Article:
You can’t control the variables after you’ve signed, but the right questions will help you decide if you should accept the real estate deals being offered.
Know the Team
Generally, the management team’s credentials are the most overlooked aspect of real estate investment offerings. The personalities tend to get lost in the paperwork and research but make no mistake – the team is the most important part of commercial real estate investing.
Find out the experience your sponsors have had in real estate and how they’ve dealt with adversity. Ensure they have the proper attorneys, brokers, CPAs, and a reputable investment manager with an understanding of commercial real estate.
Don’t be afraid to ask for investor references or even do a background check.
The bottom line – real estate is like any other business; the best teams usually create the best outcomes; therefore, you want to make sure you are investing with a management team with experience and prepared for any changes to the market.
What to Ask a Real Estate Investment Sponsor
When you invest in a property, you’re putting your trust in the sponsor team and asset manager. These people are responsible for the day-to-day operations of the commercial real estate investments, executing the business plan, and guarding your investment capital from loss.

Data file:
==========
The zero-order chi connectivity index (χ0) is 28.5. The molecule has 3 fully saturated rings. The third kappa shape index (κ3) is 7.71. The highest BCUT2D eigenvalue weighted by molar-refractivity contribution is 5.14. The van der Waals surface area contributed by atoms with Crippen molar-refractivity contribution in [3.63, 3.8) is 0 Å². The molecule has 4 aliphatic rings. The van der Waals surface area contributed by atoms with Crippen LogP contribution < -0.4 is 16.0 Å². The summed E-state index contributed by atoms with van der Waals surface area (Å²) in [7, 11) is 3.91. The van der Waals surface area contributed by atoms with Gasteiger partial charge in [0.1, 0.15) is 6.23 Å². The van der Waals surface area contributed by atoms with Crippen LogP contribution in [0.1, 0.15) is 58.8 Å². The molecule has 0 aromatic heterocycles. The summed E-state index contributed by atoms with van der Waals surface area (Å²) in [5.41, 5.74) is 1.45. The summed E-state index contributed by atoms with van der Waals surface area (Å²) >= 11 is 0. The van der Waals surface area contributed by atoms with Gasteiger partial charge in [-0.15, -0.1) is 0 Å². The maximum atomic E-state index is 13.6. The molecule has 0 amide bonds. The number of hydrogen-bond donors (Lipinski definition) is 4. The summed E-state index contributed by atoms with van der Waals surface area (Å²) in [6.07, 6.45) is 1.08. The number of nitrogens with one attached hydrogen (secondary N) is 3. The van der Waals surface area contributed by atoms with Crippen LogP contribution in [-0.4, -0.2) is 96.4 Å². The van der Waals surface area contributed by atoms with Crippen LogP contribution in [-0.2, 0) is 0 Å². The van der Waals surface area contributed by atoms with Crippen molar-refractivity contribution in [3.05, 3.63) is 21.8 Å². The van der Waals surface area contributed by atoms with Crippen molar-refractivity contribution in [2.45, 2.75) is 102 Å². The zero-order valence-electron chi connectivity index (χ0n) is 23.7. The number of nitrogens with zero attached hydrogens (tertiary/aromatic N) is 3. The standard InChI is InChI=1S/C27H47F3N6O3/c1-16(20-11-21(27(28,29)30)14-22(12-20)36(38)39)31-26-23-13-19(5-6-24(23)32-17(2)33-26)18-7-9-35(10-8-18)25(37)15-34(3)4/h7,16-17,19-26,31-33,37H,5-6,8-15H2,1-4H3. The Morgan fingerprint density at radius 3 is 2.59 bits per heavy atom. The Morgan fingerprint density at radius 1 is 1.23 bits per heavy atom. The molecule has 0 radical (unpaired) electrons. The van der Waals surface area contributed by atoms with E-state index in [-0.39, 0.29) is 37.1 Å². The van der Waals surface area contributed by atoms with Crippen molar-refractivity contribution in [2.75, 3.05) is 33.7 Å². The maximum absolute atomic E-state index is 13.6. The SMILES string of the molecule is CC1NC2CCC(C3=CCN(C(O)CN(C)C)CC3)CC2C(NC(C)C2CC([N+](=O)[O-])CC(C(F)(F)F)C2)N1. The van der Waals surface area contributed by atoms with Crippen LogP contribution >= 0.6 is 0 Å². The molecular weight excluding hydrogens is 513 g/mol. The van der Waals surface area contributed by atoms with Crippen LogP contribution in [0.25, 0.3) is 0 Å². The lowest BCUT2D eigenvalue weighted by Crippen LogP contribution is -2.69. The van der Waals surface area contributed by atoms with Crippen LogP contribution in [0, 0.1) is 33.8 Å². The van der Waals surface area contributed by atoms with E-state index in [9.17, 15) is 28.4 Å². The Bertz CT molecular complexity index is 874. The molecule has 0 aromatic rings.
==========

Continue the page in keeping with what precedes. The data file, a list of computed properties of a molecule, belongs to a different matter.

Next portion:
Your upfront due diligence plays a crucial role, as its thoroughness will determine your experience in the syndication for the hold period. Your interactions with the sponsor team will influence your perspective about the information included in a private placement memorandum and how a syndication is run.
Take the time to ask your questions and do your research. This will allow you to feel more comfortable the team can assist you in your goals to create passive income.
Questions All Real Estate Investors Should Ask Before Investing
To keep you on track, we’ve compiled a list of 50 questions all real estate investors should ask before investing with a new syndication sponsor. Of course, you might not want to ask every single question directly, but this list will give you an idea of what you should be thinking about and seeking answers.